I neglected to mention that Situater has a special feature for playing any instrument section polyphonically, such that the user can play keyboard reductions using, for example, horns, strings, or harp, etc, as desired - all properly intoned. For MPE synths and sample players, this facility is very simple to set up. But because VSL's sample players are not yet MPE, I have to set up 12 duplicates of one VSL player, then simply switch their Situater port to "Poly"; in this way the bank of 12 instruments can then be played as if one MPE instrument - keyswitches, articulation IDs, controllers and automation are automatically routed for all 12 instrument players.

But this special polyphony feature is intended primarily for sketching. Otherwise, the general rule (with a few exceptions such as harp and timps) in Situater is to treat each scored part as monophonic, just as they are in real life. Situater uses MIDI Pitchbend to produce orchestral intonation, so until VSL incorporates MPE, each VSL player can respond to only one pitchbend message at any one time, no matter how many notes may be sounding. Oh and of course pianos, organs and any other Equal Temperament instruments can also be used normally alongside Situater in Logic.

VSL's sophisticated sample set recordings, highly-skilled sample editing, and use of controllers/keyswitches, together with the relatively recent addition of articulation sets and maps in Logic and Cubase, have brought us beyond the old ways of scoring in a DAW. With that old method, a composer's original score in Cubase or Logic would be all over the place, pretty much with a separate track used for each and every individual articulation patch used in the composition. Then the orchestrater would sort out the mess and produce a proper full score and parts for the orchestra. And yet this old-school method lingers on here and there. For example it's still required by users who need negative track delays tailored to individual articulations, to compensate for inadequate coherence of individual voice-start and attack-development times throughout each library, or throughout their template of libraries.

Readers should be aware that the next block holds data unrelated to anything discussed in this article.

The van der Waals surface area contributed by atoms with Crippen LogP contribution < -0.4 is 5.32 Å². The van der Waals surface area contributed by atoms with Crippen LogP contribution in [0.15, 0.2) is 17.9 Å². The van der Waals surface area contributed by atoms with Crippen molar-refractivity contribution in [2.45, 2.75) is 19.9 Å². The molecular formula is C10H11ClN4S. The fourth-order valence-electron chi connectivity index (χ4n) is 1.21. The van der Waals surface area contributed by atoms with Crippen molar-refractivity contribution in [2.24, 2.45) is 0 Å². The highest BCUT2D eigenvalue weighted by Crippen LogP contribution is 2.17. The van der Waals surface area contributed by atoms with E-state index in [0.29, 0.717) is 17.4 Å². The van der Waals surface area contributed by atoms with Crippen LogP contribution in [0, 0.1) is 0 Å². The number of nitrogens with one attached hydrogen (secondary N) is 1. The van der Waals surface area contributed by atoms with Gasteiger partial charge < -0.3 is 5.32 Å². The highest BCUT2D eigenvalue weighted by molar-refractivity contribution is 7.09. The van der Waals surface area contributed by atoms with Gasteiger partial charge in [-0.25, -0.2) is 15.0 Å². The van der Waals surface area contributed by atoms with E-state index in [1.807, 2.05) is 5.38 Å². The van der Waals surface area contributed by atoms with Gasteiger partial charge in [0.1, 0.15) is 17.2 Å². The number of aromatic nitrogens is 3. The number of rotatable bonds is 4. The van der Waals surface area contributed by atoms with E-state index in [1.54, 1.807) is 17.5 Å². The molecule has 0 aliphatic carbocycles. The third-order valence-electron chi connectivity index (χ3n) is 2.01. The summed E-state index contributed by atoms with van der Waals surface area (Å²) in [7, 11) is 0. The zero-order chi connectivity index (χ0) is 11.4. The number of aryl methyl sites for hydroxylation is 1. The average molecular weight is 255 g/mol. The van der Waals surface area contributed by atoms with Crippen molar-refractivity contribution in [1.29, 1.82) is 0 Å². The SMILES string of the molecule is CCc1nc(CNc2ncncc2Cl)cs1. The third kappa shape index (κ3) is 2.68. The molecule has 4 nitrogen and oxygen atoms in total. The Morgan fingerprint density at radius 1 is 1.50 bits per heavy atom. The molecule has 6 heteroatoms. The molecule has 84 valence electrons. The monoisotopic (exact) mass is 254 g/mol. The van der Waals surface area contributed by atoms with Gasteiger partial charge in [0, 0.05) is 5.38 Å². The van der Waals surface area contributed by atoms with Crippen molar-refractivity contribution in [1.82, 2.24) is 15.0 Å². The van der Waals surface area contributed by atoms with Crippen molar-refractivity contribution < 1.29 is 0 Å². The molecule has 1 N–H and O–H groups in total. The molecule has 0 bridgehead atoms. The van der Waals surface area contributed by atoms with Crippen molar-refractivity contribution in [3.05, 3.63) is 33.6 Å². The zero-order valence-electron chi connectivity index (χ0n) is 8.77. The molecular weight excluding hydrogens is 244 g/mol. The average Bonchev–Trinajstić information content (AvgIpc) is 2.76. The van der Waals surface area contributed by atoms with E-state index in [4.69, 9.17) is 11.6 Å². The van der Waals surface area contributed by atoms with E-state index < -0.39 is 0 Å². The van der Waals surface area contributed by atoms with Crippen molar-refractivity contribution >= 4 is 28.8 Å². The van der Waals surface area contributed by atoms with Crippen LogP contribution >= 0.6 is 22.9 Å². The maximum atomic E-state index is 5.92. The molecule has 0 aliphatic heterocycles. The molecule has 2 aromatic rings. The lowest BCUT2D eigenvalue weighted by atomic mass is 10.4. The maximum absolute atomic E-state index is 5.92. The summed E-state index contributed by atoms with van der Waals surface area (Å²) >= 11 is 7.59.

Regardless of the quality of libraries in use, Logic's score editor is no match for Dorico, Sibelius, etc. For most if not all templates there will probably still be work to do before a presentable full score is produced from any non-trivial writing session in Logic. Situater and the template I've presented above certainly shouldn't make that situation any worse.